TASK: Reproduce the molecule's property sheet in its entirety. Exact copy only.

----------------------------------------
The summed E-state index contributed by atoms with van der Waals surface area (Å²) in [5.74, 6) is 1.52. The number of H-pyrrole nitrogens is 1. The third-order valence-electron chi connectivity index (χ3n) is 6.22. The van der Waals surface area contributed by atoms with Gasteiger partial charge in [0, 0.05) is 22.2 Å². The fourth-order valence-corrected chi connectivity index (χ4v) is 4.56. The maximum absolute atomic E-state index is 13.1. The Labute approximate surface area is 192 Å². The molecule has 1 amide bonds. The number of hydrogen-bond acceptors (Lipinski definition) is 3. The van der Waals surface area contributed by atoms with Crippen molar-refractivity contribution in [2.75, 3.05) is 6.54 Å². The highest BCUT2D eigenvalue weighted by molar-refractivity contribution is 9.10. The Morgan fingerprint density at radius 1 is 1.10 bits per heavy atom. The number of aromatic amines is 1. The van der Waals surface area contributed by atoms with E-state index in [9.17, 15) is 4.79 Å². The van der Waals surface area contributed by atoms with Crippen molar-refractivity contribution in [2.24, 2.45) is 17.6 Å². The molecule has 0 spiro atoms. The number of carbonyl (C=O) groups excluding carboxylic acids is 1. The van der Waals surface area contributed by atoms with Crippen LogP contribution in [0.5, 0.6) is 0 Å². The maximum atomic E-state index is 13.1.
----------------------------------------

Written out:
The summed E-state index contributed by atoms with van der Waals surface area (Å²) in [5.74, 6) is 1.52. The number of H-pyrrole nitrogens is 1. The third-order valence-electron chi connectivity index (χ3n) is 6.22. The van der Waals surface area contributed by atoms with Gasteiger partial charge in [0, 0.05) is 22.2 Å². The fourth-order valence-corrected chi connectivity index (χ4v) is 4.56. The maximum absolute atomic E-state index is 13.1. The Labute approximate surface area is 192 Å². The molecule has 1 amide bonds. The number of hydrogen-bond acceptors (Lipinski definition) is 3. The van der Waals surface area contributed by atoms with Crippen molar-refractivity contribution in [2.75, 3.05) is 6.54 Å². The highest BCUT2D eigenvalue weighted by molar-refractivity contribution is 9.10. The Morgan fingerprint density at radius 1 is 1.10 bits per heavy atom. The number of aromatic amines is 1. The van der Waals surface area contributed by atoms with E-state index in [9.17, 15) is 4.79 Å². The van der Waals surface area contributed by atoms with Crippen molar-refractivity contribution in [2.24, 2.45) is 17.6 Å². The molecule has 0 spiro atoms. The number of carbonyl (C=O) groups excluding carboxylic acids is 1. The van der Waals surface area contributed by atoms with Crippen LogP contribution in [0.5, 0.6) is 0 Å². The maximum atomic E-state index is 13.1.